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TORONTO 2022 Discovery

Review: Something You Said Last Night


- Luis De Filippis presents her poignant debut feature film offering a glimpse of family life as it veers between affection and inevitable conflict

Review: Something You Said Last Night

After her heart-wrenching debut with the short film For Nonna Anna (2017), which depicts the daily life of her own grandmother and whose numerous awards include the Special Jury Prize at the Sundance Film Festival, Italian-Canadian director Luis De Filippis returns to the Toronto Film Festival (in the Discovery section this time) to present her powerful first feature Something You Said Last Night [+see also:
interview: Luis De Filippis
film profile
. Also selected for the San Sebastián Film Festival’s New Directors line-up, Something You Said Last Night explores the day-to-day life of an Italian-Canadian family who are struggling with the often tricky challenge of living together over the summer months, a period replete with private jokes and heated discussions which nonetheless end on a light note. Behind the seeming lightness of the subject explored, De Filippis’ first feature film is a powerful and aesthetically splendid ode to the family as a microcosm in which to experiment with a reassuring yet frightening form of intimacy.

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Twenty-year-old aspiring writer Renatta (Carmen Madonia in an astonishing debut performance) and her sister Siena (Paige Evans) reluctantly go on holiday with their parents, forced into a form of cohabitation which puts their inevitable thirst for independence to the test. Now adults, Renatta and Siena react with amused eye-rolls to the soundtrack chosen for the car journey by their riotous mum Mona (Ramona Milano) and their taciturn father Guido (Joey Parro): a sickly blend of kitsch 1980s musical hits which the whole family sing at the tops of their voices. Once they arrive at their destination - some sort of holiday village on the edge of a lake – Siena’s rebellion kicks off in the form of drunken episodes and nocturnal revelries, while the seemingly reserved transwoman Ren, who’s grappling with a thirst for independence which she doesn’t seem to be able to placate, lets herself be lulled into the reassuring rhythms of family life. Nobody knows it, but Ren has recently been fired and needs to get to grips with financial problems which are eating away at her like a burning secret. Forced to spend the holidays with her family, just like she did when she was younger, Ren clings on to her electric cigarette as if it were an oxygen tank and contends with contradictory emotions which see her oscillating between a need to get back to her independent life and the reassuring sensation of being able to rely on a solid (albeit sometimes burdensome) clan.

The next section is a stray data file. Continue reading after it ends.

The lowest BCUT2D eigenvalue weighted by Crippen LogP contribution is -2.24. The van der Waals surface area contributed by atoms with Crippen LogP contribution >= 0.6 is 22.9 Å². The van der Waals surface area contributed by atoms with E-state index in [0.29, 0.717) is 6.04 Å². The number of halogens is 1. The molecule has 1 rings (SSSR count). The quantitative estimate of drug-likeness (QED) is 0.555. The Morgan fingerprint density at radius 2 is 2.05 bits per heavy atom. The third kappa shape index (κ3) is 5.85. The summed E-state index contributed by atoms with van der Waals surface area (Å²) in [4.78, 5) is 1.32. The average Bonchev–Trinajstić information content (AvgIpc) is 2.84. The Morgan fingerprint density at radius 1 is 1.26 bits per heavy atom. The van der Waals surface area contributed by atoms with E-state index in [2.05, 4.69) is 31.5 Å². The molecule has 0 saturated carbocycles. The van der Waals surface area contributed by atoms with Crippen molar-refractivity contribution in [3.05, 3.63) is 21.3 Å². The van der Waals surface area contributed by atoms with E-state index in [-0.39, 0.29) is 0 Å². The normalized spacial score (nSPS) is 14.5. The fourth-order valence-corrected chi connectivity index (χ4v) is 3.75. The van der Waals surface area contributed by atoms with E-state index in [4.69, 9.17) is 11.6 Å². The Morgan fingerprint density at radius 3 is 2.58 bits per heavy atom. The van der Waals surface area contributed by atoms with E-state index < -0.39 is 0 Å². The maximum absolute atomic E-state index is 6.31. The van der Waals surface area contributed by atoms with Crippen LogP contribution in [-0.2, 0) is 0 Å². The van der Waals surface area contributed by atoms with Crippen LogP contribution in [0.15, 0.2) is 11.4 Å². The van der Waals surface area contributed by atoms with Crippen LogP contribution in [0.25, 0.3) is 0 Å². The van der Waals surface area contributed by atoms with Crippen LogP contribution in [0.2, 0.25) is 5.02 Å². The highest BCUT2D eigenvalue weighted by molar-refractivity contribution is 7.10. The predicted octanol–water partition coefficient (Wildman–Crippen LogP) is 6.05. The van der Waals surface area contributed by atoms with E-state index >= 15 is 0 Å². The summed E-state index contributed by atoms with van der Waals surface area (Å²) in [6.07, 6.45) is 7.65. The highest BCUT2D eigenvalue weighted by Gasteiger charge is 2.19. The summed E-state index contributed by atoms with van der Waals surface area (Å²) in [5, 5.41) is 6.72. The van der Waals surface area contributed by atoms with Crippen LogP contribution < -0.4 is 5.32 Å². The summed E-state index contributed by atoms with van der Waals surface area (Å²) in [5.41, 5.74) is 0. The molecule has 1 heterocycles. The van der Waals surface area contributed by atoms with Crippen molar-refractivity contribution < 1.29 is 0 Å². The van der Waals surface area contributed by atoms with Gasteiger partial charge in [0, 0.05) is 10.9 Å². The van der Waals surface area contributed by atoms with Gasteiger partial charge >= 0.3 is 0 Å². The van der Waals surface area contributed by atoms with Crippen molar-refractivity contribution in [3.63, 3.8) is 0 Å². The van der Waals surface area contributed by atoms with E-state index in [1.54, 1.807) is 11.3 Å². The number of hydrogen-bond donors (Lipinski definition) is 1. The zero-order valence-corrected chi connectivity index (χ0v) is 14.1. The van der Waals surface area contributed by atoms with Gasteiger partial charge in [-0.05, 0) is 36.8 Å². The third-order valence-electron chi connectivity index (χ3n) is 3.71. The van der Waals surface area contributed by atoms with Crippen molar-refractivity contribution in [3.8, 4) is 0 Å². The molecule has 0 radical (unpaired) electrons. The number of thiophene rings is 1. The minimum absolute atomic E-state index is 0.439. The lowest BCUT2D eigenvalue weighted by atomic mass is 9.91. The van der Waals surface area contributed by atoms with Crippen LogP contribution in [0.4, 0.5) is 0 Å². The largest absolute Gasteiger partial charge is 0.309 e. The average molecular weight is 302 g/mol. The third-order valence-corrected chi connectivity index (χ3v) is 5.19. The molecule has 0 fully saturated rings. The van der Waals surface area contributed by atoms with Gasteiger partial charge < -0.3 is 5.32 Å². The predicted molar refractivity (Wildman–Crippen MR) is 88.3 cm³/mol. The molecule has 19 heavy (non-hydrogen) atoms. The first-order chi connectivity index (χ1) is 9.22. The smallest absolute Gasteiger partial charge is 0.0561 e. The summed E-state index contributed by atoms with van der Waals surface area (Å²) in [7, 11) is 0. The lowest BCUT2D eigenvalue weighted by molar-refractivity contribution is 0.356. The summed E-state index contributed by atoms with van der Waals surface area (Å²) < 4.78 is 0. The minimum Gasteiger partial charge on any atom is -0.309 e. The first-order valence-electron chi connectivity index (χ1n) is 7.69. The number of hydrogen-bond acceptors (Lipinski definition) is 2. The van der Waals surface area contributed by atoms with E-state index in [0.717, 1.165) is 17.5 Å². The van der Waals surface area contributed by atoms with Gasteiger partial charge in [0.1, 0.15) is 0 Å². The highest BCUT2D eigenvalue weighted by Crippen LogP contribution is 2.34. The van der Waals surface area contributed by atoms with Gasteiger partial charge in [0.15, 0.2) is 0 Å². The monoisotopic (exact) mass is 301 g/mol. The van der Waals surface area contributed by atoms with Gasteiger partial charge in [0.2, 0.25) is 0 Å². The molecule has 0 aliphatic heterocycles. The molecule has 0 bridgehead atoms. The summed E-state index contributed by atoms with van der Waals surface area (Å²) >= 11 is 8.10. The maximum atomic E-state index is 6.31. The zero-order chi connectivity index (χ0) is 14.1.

Luis De Filippis perfectly captures the sensations and intimate moments which turn a family holiday into a human adventure with overwhelming emotional overtones. Complex and fascinating, Ren experiences the worry and malaise which we feel when we’re shoehorned into an everyday context which doesn’t quite suit us, the daily life typical of a conservative seaside resort which is afraid of opening itself up to the world. Secrets and things left unsaid, which are brilliantly confined to off-screen scenarios (the mysterious messages Ren sends with her phone-diary and the reasons behind Siena’s rebellion), transform Something You Said Last Night into a sharp yet moving family saga (the arguments between Siena and her mum are depicted without false modesty).

Something You Said Last Night explores trans identity in surprisingly realistic fashion, with depth, lightness of touch, tenderness and lucidity. Unlike (too) many transgender figures in film who are attributed an array of stereotypical characteristics which transform them into sad and melodramatically excluded souls, Luis De Filippis brings Ren to life using her own lived experience. The result is a character who makes fun of stereotypes and a portrait of a girl who, like so many others, must contend with a patriarchal society revolving around gender binarism. Ren’s malaise on account of her trans identity (the film’s work on sound is wonderful, reflecting the aggressive world hiding behind seemingly innocuous laughs), but also as a result of adult life, which she is slowly learning to negotiate, is expressed through powerful, poetic images reminiscent of the biting sweetness usually associated with Sofia Coppola. Something You Said Last Night teaches us to look at the world through the prism of diversity, a diversity which De Filippis transforms into luminous, poignant poetry.

Something You Said Last Night is produced by JA Productions (Canada) and Cinédokké (Switzerland), and is sold worldwide by Memento International.

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(Translated from Italian)

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